Italian director Liliana Cavani’s The Night Porter, about the sadomasochistic bond reignited after World War II between a former Nazi commandant (Dirk Bogarde) and a concentration camp prisoner (Charlotte Rampling)—shocked audiences on its release in 1974 for its eroticism and the boldness of its themes. For our new edition of the film, we interviewed Cavani in Rome; in these excerpts, she discusses the crucial casting of Rampling and talks about the shooting of one particular scene and how committed her leading actors were to their roles.
Donald Richie Uncovers the Traces of a Lost Japan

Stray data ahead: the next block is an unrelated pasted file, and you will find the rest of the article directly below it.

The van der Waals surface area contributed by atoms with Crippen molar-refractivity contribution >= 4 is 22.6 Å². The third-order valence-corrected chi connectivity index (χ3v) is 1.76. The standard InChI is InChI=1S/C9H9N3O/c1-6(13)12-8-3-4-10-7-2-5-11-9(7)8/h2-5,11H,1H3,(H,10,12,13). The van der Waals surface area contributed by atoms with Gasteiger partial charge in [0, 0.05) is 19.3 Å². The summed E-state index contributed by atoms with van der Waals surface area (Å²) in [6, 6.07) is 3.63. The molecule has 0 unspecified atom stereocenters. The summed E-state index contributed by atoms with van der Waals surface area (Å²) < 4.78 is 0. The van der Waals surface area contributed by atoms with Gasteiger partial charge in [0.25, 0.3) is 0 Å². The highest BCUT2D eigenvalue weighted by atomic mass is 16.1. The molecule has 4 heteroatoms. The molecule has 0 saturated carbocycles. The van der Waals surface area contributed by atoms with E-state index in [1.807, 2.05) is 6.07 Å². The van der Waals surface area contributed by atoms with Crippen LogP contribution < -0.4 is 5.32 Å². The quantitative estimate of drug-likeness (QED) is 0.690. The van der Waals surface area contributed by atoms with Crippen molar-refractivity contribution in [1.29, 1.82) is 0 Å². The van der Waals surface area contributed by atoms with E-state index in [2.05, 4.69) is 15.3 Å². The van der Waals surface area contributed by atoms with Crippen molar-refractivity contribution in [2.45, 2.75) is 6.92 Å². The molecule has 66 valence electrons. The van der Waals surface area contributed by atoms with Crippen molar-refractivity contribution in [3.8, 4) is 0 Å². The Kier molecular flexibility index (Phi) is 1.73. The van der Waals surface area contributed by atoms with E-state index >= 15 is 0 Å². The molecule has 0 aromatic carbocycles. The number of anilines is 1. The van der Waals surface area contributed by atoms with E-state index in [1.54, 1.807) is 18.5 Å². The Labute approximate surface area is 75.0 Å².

In collaboration with director Lucille Carra, the renowned writer brought his impressionistic travelogue The Inland Sea—an unusual choice for a film adaptation—to the big screen.
A Palette That Sizzles On-Screen
Filmmaker Darnell Martin and writer Nelson George discuss how vividly Do the Right Thing captures the heat of a Brooklyn summer and the diverse skin tones of its cast of color.
A Genius of French Cinema Delivers a Career-Defining Performance
Raimu is at his subtle best in one of the most moving scenes in The Baker’s Wife, a moment in which the actor channels the collective despair of France’s working class.